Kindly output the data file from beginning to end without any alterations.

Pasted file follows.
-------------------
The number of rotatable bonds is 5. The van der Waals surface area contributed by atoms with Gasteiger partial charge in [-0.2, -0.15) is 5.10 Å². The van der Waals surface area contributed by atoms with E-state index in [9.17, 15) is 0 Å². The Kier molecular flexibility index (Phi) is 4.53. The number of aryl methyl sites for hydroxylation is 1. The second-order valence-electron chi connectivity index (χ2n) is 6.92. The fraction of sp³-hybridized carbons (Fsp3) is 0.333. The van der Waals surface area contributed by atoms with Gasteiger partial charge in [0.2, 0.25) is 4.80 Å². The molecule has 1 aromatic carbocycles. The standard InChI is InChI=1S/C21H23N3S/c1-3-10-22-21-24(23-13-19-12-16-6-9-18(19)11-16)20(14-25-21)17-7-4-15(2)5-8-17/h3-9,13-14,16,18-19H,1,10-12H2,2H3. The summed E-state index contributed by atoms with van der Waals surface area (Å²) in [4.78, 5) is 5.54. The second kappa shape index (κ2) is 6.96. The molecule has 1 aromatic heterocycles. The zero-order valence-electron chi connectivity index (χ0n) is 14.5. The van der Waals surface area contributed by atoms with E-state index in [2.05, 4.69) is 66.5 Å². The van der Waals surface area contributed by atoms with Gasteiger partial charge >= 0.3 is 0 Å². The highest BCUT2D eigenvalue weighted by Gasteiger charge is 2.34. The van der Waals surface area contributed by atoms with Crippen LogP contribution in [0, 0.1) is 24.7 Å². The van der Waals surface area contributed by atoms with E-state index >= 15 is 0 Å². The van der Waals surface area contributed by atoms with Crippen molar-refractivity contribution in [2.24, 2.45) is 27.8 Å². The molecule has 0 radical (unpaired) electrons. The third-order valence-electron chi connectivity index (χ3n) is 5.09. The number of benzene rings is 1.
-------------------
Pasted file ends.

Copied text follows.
The number of rotatable bonds is 5. The van der Waals surface area contributed by atoms with Gasteiger partial charge in [-0.2, -0.15) is 5.10 Å². The van der Waals surface area contributed by atoms with E-state index in [9.17, 15) is 0 Å². The Kier molecular flexibility index (Phi) is 4.53. The number of aryl methyl sites for hydroxylation is 1. The second-order valence-electron chi connectivity index (χ2n) is 6.92. The fraction of sp³-hybridized carbons (Fsp3) is 0.333. The van der Waals surface area contributed by atoms with Gasteiger partial charge in [0.2, 0.25) is 4.80 Å². The molecule has 1 aromatic carbocycles. The standard InChI is InChI=1S/C21H23N3S/c1-3-10-22-21-24(23-13-19-12-16-6-9-18(19)11-16)20(14-25-21)17-7-4-15(2)5-8-17/h3-9,13-14,16,18-19H,1,10-12H2,2H3. The summed E-state index contributed by atoms with van der Waals surface area (Å²) in [4.78, 5) is 5.54. The second kappa shape index (κ2) is 6.96. The molecule has 1 aromatic heterocycles. The zero-order valence-electron chi connectivity index (χ0n) is 14.5. The van der Waals surface area contributed by atoms with E-state index in [2.05, 4.69) is 66.5 Å². The van der Waals surface area contributed by atoms with Gasteiger partial charge >= 0.3 is 0 Å². The highest BCUT2D eigenvalue weighted by Gasteiger charge is 2.34. The van der Waals surface area contributed by atoms with Crippen LogP contribution in [0, 0.1) is 24.7 Å². The van der Waals surface area contributed by atoms with E-state index >= 15 is 0 Å². The van der Waals surface area contributed by atoms with Crippen molar-refractivity contribution in [2.24, 2.45) is 27.8 Å². The molecule has 0 radical (unpaired) electrons. The third-order valence-electron chi connectivity index (χ3n) is 5.09. The number of benzene rings is 1.